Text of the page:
Hugh Honour

Hugh Honour FRSL (26 September 1927 – 19 May 2016) was a British art historian, known for his writing partnership with John Fleming. Their A World History of Art (a.k.a. The Visual Arts: A History), is now in its seventh edition and Honour's Chinoiserie: The Vision of Cathay (1961) first set the phenomenon of chinoiserie in its European cultural context.

Early life

Honour was born in Eastbourne, Sussex, to Herbert and Dorothy (Withers) Honour. After The King's School, Canterbury, he read English at St Catharine's College, Cambridge, graduating with a Bachelor of Arts degree.[1] While at Cambridge, Honour met John Fleming, a solicitor and amateur art historian, who would become Honour's life partner. Honour accepted a position as Assistant director of Leeds City Art Gallery and Temple Newsam House but left after one year to join Fleming in Italy.

Life in Italy

Living in Asolo near Venice, Honour and Fleming began a highly productive writing and publishing partnership, in which Fleming managed the business side of their enterprise and Honour wrote the books. They were commissioned by publisher Allen Lane to edit the Style and Civilisation series (begun 1967), which was published by Penguin Books. Under Honour's editorial guidance, the Style and Civilisation series published in quick succession a group of texts that have attained the status of classics, including John Shearman's Mannerism, George Henderson's Gothic, and Linda Nochlin's Realism. Honour's contribution, the highly regarded Neo-Classicism (1968), single-handedly resuscitated the scholarly reputation of the period, which had been despised or ignored during the modernist ascendancy. Romanticism, Honour's companion to Neo-Classicism, was published in 1979, long after the demise of the series.

Honour and Fleming also supervised the Architect and Society series (begun 1966); and the Art in Context series (begun 1972) for Penguin.[2] In 1966, they revised and completed Nikolaus Pevsner's The Penguin Dictionary of Architecture (2nd edition 1972), and in 1977 they published The Penguin Dictionary of Decorative Arts. The couple's book, A World History of Art (also known as The Visual Arts: A History), was published in 1982, the first survey of global art history, including Western, Asian, African, Pre-Columbian and Native American art. It is now in its 7th edition. Honour wrote Venetian Hours of Henry James, Whistler and Sargent (1991) and edited the writings of the Neoclassical sculptor Antonio Canova (1994).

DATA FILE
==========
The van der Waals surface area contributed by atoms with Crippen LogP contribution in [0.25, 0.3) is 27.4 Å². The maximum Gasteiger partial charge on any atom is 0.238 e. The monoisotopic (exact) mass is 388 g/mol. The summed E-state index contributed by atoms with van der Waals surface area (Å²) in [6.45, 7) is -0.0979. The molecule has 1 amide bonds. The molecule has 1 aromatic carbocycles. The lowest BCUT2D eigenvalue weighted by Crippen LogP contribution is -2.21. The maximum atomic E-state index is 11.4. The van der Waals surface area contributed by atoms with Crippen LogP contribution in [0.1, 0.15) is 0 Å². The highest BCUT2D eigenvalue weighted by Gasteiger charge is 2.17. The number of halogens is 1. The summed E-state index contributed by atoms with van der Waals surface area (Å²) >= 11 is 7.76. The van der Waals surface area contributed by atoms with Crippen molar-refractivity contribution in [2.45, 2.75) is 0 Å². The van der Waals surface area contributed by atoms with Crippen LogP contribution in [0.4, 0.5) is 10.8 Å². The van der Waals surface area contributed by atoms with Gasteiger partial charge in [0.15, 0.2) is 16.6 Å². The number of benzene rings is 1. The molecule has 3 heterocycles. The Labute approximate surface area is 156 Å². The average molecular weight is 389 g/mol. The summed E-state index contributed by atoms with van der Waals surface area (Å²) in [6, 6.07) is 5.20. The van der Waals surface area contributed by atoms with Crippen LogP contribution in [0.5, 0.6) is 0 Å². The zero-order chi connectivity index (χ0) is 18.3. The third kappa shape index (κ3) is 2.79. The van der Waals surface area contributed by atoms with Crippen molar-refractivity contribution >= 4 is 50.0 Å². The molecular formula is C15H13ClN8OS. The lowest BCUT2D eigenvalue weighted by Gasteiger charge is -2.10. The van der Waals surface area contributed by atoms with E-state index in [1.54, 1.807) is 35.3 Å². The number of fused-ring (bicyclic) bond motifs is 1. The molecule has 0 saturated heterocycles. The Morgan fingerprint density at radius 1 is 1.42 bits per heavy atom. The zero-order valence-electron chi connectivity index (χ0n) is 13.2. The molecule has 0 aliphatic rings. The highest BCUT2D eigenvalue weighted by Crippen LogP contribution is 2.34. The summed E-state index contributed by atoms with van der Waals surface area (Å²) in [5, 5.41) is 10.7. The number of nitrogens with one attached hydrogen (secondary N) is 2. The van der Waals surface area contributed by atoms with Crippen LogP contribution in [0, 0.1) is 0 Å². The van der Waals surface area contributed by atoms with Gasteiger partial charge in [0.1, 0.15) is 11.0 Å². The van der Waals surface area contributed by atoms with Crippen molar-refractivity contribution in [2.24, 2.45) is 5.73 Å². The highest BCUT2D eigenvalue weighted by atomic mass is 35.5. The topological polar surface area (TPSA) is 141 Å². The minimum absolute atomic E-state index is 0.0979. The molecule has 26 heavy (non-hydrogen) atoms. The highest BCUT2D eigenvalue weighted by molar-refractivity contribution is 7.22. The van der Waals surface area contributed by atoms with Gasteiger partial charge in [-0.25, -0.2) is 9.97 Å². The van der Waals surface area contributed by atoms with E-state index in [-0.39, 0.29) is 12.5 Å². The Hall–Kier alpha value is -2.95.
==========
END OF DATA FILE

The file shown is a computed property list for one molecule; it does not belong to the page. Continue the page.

In 1962, Honour and Fleming moved to Villa Marchiò outside Lucca (a city favoured by British expatriates), where they lived together until Fleming died in 2001 and where Honour resided until his death on 19 May 2016.[3][4] Honour was elected in 1972 as a Fellow of the Royal Society of Literature.[5]

Selected publications




  1. ^ "Hugh Honour, art historian – obituary". The Daily Telegraph. London. 22 May 2016. Retrieved 22 May 2016.
  2. ^ Honour, Hugh Dictionary of Art Historians, 2013. Retrieved 28 September 2013.
  3. ^ "Morto Hugh Honour, grande storico dell'arte". 20 May 2016.
  4. ^ Honour
  5. ^ "Royal Society of Literature All Fellows". Royal Society of Literature. Archived from the original on 5 March 2010. Retrieved 9 August 2010.


  • "Hugh Honour", Contemporary Authors Online, Gale Group, accessed October 2008.